Top Brazilian Bank Pilots Privacy Encryption Quantum Computers Can’t Break
Using a novel crypto scheme called homomorphic encryption, researchers apply machine learning on fully encrypted banking data — without having to decrypt it first.
More than 5,000 publicly disclosed data breaches and billions of personal records exposed. Hacking attacks and deliberate data exfiltration by insiders leading to leaks of sensitive financial, medical and government information. That’s only in 2019, globally — despite the data often being encrypted.
But one of the top banks in Brazil wants to avoid such a disaster. For the past year, Banco Bradesco S.A., one of Brazil’s biggest banking and financial services companies, has been working with IBM Research to apply encryption techniques of the future. The idea is to secure data in a novel and totally inpenetrable way, so much so that even a quantum computer wouldn’t be able to get to it— using an type of cryptography which was first suggested by mathematicians in the 1970s called homomorphic encryption.
Having encrypted real banking data, the scientists demonstrated secure machine learning-based predictions. They presented the results this week at the IACR Real World Crypto Symposium 2020 in New York City.
So what is homomorphic encryption?
The term is a mouthful, but the approach is simple.
Cryptography “underpins the trust that we have in e-commerce, blockchains and crypto-currencies,” says Mike Osborne, a crypto researcher at IBM. Today, data at rest such as backups as well as data in transit sent between organizations or simply between one’s computer and, say, an e-commerce website, are typically encrypted.
The problem is, to be processed, the data need to be decrypted first, meaning exposing the information for a certain length of time. This window, however brief, is enough for data exfiltration and leaks. That’s why before any computations, sensitive data are usually pre-processed to obfuscate, anonymize or even remove any private and sensitive fields. But for certain applications, such as in banking, removing all private and sensitive information doesn’t make sense.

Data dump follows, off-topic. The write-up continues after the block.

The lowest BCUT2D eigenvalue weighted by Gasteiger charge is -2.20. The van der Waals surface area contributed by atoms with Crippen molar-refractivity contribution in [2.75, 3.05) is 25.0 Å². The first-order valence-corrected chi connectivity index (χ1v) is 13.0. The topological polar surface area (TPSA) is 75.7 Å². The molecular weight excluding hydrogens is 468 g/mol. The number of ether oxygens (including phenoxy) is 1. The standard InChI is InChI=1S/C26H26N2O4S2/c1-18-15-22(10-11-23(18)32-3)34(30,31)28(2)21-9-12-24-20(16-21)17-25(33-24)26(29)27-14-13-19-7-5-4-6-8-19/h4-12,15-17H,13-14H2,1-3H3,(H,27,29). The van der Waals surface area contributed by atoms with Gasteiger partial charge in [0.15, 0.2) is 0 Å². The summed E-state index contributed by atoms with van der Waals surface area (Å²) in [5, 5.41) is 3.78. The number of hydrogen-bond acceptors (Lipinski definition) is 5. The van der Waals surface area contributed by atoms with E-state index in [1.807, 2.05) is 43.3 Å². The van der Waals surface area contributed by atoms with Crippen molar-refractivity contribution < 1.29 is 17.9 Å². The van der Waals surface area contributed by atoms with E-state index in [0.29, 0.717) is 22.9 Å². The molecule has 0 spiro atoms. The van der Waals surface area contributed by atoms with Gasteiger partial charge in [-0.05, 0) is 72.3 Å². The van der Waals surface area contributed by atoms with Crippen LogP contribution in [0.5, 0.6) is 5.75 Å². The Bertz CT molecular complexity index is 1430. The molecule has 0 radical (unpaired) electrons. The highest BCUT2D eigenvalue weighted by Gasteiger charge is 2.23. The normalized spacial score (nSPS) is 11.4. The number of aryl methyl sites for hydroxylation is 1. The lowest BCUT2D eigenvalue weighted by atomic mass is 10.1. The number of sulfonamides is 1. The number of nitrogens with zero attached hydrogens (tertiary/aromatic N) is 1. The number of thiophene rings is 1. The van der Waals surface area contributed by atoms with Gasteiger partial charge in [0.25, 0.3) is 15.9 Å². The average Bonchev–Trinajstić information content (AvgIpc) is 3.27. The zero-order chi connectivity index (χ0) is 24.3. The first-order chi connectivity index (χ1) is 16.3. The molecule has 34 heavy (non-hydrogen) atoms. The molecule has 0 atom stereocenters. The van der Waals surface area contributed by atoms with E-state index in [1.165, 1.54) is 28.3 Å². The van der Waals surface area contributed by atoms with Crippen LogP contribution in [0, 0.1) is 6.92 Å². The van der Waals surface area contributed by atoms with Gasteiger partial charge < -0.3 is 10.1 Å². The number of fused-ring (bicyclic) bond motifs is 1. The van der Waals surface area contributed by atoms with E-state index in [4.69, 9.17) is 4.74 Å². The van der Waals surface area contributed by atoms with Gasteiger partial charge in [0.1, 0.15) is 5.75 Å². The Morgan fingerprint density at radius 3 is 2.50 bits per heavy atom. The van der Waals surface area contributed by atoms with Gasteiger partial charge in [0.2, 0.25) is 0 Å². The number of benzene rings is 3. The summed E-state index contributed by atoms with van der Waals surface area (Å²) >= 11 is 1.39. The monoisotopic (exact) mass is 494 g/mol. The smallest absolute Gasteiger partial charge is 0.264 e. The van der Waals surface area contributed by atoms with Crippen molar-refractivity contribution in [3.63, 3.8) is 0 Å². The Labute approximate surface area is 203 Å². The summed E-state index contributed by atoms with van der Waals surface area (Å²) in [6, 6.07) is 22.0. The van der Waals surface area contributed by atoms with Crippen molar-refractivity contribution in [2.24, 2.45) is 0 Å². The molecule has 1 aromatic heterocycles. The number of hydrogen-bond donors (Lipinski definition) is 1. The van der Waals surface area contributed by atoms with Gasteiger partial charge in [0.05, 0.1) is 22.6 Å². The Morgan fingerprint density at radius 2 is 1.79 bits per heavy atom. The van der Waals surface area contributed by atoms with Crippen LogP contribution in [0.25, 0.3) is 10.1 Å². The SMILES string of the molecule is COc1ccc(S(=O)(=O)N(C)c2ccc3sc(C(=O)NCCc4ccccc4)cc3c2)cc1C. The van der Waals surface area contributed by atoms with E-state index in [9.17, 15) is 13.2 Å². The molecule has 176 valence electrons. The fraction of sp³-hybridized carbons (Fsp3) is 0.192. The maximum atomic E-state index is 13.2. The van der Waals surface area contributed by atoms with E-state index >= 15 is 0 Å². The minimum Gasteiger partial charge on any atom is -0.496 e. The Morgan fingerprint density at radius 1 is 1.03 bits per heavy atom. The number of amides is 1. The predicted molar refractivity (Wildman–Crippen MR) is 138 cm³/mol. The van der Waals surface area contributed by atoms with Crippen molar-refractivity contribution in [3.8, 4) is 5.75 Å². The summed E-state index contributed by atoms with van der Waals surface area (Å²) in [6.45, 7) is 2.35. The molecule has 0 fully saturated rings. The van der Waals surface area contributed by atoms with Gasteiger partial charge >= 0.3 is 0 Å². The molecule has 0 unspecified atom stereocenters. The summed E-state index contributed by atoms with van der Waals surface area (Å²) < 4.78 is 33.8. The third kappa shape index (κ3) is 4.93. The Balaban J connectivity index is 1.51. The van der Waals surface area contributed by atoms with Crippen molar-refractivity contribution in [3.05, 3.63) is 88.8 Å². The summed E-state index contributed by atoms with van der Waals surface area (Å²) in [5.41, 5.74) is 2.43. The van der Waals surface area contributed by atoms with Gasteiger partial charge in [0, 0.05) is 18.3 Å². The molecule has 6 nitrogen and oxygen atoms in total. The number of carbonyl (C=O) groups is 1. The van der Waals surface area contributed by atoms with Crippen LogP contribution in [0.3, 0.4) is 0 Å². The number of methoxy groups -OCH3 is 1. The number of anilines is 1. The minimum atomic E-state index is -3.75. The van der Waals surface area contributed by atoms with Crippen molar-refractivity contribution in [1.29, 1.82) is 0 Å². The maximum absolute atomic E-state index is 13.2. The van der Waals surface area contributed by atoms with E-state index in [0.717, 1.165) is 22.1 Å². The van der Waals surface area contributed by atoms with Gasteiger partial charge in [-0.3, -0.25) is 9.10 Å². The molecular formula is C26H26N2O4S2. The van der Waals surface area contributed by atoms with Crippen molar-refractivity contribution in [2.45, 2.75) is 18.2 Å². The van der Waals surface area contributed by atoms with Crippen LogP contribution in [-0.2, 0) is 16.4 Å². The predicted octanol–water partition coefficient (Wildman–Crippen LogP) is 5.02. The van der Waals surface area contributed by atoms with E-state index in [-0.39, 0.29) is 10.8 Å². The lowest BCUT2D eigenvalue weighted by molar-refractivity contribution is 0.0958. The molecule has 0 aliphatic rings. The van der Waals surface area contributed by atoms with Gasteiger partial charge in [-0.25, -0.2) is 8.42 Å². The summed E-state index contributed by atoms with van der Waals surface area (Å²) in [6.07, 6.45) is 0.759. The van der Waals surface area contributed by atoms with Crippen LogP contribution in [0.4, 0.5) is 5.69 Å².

But what if the people handling the data wouldn’t have to decrypt anything to perform computations? Well, then, leak or not, the information would remain safe and sound. Provided the encryption is strong enough, that is.
That’s where homomorphic encryption comes in. Pure research since the 1970s, it’s finally crawling out of the lab and into real-world applications. If encrypted homomorphically, data stays encrypted — all the time. The information remains cryptographically jumbled to preserve privacy and confidentiality while it is being processed, so that even the people handling it inside the organization can’t know the contents.
The first fully homomorphic encryption system was developed in 2009 by IBM scientist Craig Gentry. He compared it to “one of those boxes with the gloves that are used to handle toxic chemicals… All the manipulation happens inside the box, and the chemicals are never exposed to the outside world.” As IBM researcher Flavio Bergamaschi, the lead author of the recent pilot, puts it, “this changes completely the paradigm of security and computation.”
For instance, it would be possible to use machine learning to match a patient for a clinical trial based on a their genome sequence which is homomorphically encrypted in the cloud. The system would output an encrypted a match, without exposing any sensitive data. “The query can be performed ‘obliviously,’ without revealing the data or the result to the agent processing the query,” says Dave Braines, a researcher at IBM.
And, crucially, homomorphic encryption is resistant to any potential attacks from quantum computers. Once fully-functional, quantum computers should greatly surpass traditional computers for certain types of computations, for instance to predict financial investments and develop new drugs and materials. And they could also easily crack current encryption algorithms.
But not homomorphic ones. That’s because this type of encryption is based on the mathematics of lattices — repeating, multidimensional grid-like collection of points. Lattice-based schemes hide data inside this lattice, some distance away from a point, and determining how far away an encrypted message is from a lattice point is extremely difficult for both a quantum or a traditional computer. But if you know a secret key, then it’s easy to get the message.